In my divorce process, I found myself in court on more than one occasion over the subject of child support. As is familiar in many divorce cases, child support was my number one gripe with "whatshisnose" (the ex). It didn't matter how many times we went to court to get this thing "handled," the outcome was always the same. "We'll revisit the issue here in three months." I left the courthouse crying out of sheer frustration on more than one occasion.
One day after one of my regular court visits, I was having a discussion with my lawyer (actually, there are no two ways about this one; it was more than a "discussion," I was bitching heavy), about the fact that I'd file papers, and we'd come to the courthouse God knows how many times a year, for the same damned thing, and what happened when I got there?? Nothing!! I can't tell you how many work days and hours of sleep I missed in the process of going to court for something that was supposed to be "routine." This particular time, when I filed papers for what was a government increase to the existing child support guideline, he actually checked the "yes" box beside, "Are you applying for custody of any minor children?" Simply to complicate the already complicated child support process, he was applying for full custody of our three children, who had been with me since day one. But if I withdrew my application for increased support, the custody issue would "go away," no questions asked. I was baffled.
Anywho...what my lawyer told me in this conversation, on this day put a screeching halt to my "visits" to the courthouse. What she said was this;
"Nothing happens in court unless you both agree.
The court will only enforce what he agrees to.
So if he doesn't agree to an increase in his
child support, we could do this for another
10 years...nothing will change. Period."
I was shocked, but can't honestly say that I was surprised that this nonsense could actually be true. So I decided, "You know what? If the money is more important to him than whether or not his kids eat, he can keep it. I'll figure this out for myself." And I decided that because the court didn't appear to be particularly concerned about whether or not my children ate either, I needed to think about how I was going to move forward in such a way that neither "whatshisnose" nor the court would have the power to make that determination for my family again.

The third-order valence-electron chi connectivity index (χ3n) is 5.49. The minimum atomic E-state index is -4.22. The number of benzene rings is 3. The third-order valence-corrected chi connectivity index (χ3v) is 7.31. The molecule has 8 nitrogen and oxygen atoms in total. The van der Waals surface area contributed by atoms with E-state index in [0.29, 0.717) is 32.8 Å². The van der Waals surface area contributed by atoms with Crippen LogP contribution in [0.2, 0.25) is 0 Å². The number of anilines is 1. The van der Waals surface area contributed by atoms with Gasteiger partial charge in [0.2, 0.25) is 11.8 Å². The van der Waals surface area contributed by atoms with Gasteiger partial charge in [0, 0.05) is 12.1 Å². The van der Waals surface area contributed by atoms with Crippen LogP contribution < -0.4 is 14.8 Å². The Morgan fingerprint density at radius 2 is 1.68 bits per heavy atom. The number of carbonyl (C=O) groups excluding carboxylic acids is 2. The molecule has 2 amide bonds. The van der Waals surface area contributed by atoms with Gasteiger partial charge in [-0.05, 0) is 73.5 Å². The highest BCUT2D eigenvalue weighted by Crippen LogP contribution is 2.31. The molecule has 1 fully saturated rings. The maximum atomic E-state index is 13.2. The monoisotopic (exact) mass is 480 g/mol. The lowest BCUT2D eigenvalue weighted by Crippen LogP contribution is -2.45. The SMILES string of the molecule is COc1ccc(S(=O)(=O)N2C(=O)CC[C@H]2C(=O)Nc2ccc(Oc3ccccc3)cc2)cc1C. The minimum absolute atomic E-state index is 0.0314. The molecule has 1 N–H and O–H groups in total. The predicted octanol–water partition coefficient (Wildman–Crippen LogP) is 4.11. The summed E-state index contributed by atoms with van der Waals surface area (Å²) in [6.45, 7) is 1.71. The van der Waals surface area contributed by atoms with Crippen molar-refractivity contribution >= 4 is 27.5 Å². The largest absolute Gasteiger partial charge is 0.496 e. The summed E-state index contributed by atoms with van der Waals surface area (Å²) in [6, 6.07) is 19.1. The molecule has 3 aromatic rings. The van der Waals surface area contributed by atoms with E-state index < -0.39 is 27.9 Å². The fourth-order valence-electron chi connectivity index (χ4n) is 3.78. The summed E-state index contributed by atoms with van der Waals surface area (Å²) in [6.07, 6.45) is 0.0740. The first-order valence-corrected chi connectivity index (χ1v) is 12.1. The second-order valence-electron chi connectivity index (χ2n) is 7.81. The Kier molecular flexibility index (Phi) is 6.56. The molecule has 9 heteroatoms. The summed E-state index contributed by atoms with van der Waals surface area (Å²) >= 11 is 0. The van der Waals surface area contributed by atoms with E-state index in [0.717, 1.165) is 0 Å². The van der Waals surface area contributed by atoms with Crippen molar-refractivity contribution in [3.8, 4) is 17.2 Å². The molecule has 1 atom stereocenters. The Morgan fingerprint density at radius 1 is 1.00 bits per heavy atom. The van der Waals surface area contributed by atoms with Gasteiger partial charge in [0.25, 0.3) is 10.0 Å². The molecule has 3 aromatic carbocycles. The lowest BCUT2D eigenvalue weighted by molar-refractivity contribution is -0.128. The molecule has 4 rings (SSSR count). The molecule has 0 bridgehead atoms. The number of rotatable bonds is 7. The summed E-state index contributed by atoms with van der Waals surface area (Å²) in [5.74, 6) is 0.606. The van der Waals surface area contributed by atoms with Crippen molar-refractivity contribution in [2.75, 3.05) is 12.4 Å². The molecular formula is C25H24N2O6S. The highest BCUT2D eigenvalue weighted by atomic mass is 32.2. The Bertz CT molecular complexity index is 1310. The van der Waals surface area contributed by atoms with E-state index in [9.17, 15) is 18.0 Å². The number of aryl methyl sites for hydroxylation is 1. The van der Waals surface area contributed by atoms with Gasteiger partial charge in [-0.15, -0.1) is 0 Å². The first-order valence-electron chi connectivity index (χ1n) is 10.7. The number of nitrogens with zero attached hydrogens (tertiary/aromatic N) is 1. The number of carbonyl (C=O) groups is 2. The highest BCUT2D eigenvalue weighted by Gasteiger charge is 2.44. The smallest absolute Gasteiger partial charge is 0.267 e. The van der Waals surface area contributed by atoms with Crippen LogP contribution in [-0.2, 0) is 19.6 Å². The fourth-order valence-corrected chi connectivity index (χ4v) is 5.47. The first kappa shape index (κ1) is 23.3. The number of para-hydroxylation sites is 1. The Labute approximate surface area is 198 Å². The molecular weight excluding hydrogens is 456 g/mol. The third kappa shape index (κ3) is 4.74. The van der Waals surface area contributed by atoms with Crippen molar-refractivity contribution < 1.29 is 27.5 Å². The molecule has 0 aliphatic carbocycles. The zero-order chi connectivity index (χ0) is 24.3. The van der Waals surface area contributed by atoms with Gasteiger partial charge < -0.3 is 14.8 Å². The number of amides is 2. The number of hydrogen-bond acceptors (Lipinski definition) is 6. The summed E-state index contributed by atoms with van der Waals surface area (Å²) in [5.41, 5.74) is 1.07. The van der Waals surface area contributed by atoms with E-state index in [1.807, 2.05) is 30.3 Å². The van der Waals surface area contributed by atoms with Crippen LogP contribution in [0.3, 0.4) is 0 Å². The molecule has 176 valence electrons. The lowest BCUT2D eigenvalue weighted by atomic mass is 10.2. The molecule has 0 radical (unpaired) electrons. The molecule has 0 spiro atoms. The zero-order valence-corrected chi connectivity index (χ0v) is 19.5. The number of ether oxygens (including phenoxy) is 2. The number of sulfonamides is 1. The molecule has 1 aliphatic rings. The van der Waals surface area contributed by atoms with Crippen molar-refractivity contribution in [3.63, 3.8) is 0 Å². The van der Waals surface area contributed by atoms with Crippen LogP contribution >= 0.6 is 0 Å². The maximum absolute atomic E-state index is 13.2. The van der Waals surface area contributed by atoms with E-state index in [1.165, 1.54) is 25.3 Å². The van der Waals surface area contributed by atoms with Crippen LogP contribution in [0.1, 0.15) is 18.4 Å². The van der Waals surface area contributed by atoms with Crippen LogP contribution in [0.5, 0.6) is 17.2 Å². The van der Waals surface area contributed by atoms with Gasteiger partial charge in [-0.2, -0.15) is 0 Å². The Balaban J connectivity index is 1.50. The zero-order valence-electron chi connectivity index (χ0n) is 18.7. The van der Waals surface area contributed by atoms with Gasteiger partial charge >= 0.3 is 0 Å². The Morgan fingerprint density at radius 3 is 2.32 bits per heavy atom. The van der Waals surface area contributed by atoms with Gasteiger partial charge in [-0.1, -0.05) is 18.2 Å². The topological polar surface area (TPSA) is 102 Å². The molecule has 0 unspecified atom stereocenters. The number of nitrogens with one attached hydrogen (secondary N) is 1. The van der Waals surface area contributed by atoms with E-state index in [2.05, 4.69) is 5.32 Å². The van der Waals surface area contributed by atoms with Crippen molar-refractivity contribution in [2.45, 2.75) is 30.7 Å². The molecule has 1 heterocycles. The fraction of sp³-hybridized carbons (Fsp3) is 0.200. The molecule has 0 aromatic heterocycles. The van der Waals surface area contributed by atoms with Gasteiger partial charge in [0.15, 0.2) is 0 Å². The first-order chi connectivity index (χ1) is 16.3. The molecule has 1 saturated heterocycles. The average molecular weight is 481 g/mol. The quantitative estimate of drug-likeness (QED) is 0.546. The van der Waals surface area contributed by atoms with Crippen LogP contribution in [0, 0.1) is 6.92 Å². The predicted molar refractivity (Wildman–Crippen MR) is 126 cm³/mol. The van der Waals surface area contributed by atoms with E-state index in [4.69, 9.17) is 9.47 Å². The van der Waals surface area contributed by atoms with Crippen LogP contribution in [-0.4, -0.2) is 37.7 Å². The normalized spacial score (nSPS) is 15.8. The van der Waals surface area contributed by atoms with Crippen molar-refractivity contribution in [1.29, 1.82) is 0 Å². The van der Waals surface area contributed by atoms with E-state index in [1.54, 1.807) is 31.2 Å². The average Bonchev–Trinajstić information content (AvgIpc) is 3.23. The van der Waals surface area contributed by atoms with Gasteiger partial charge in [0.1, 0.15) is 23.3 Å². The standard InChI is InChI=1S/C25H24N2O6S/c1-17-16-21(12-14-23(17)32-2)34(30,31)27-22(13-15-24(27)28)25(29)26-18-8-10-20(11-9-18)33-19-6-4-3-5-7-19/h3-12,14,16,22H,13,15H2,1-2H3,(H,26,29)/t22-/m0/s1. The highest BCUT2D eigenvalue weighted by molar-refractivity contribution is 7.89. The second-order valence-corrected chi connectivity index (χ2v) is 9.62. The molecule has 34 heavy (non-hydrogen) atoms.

Here's the bottom line: The law says that the primary concern of the divorce/family court system is "what is in the best interest of the children", but I can tell you firsthand (as I'm sure can many, many others) that it is not. Women with custody of minor children typically get screwed financially in divorce, while men typically get hosed when it comes to custody issues. It's that simple. The children don't win. You, either as an individual, or as a "previous" couple, have to decide for yourself, how you're going to make it so that your children don't suffer. When you accept that the court system isn't there to actually help you get what your children deserve, and you start focusing on how you're going to make it work for yourself or between you, largely leaving the court out of the equation, you'd be surprised at just how much more quickly you move forward in the process.